Not to mention, you can use content feedback to improve behavioral metrics such as session duration, clicks, conversion rate, scroll depth, titles, etc. The options are unlimited.
You can set multiple goals, but it is recommended to keep the number low. Having up to five clear goals for different content types works best. If you receive limited traffic, stick with a single goal.
Step #2: Create Survey Questions
Once you have set the goal for your content feedback strategy, creating survey questions gets easier. You know what you are measuring, and you just need to create multiple variations of a question to get started.
You don’t have to create a single question. Track your core metric using multiple questions.
If your goal is to improve the average session duration, you can collect feedback with multiple questions. If, for example, a visitor who is leaving your website too quickly, you can ask why he/she is leaving too quickly. Similarly, you can ask readers who spent maximum time on a blog post as to what they liked the most about it.
Follow these tips for creating survey questions:
- Keep it short and catchy
- Use simple language
- Create multiple variations of each question for A/B testing.
Step #3: Create Feedback Flow
Feedback flow refers to what happens when a visitor participates in the survey.
You need to create a complete workflow of how your content feedback will work. It gets easier if you are using Emojics because you can link flow to the responses. You can choose what happens when a visitor selects an angry emoji vs. a happy emoji.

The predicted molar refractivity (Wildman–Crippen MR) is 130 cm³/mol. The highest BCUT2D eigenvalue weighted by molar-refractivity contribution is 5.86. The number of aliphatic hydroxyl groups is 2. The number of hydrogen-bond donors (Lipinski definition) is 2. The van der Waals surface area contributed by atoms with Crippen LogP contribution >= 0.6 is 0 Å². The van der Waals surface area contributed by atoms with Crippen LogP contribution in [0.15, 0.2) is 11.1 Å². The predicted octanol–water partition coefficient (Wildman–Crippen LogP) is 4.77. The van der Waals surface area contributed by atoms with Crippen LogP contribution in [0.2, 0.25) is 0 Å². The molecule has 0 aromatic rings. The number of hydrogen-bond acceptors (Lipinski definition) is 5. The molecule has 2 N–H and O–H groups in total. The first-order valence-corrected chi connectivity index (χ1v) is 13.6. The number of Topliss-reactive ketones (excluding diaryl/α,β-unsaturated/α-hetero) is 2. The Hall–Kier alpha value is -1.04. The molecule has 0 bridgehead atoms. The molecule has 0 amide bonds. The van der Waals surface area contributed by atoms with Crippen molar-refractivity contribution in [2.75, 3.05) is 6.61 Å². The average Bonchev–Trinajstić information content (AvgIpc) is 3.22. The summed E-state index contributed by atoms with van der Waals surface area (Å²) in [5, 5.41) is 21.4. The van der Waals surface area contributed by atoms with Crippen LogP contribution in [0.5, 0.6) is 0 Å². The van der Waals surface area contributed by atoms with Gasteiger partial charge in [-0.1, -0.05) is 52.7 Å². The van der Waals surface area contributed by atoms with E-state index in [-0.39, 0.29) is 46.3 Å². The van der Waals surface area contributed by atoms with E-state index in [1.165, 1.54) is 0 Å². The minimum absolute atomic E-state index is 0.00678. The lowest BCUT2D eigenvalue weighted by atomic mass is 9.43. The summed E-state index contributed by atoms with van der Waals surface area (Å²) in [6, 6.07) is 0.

For example, you can generate leads from happy readers, and you can apologize to angry readers and ask them if you can reach out to them for further feedback.
This doesn’t end here.
You need to develop backend flow too.
Who will contact customers, what will happen to the leads, etc.? The best approach is to integrate your survey tool with your email marketing and CRM tools. You can conveniently connect Emojics with leading tools including Zapier that lets you create workflows as per requirement.
Step #4: Integrate with Content Marketing
Finally, you need to use data from the survey to improve content marketing by linking it back to your goal. Use the findings of the feedback to tweak your content marketing strategy.
The way how content feedback integrates with content marketing strategy depends on your goal. For example, if your goal was to identify content ideas. You need to add content ideas into the content editorial calendar and assign topics to the writing team.
Similarly, if content feedback reveals that the top three factors that make the audience read the full blog post include its title, featured image, and bullets – share these guidelines with the editorial team.
This is the most crucial step in the entire process so make sure the findings don’t just sit idle in the cloud.
Content feedback can be used in numerous ways and it can help your business in unlimited ways. However, collecting feedback from visitors just for the sake of feedback will lead your brand nowhere. Use data in the decision-making process and to improve the content marketing strategy.
It doesn’t matter even if 10 or 1000 people participate in the survey. All that matters is what actions you take. A single respondent is enough if you are ready to take action based on visitor feedback. A million responses won’t do anything if you aren’t ready to act.
Collect data. Take action. Improve. Evolve. Repeat.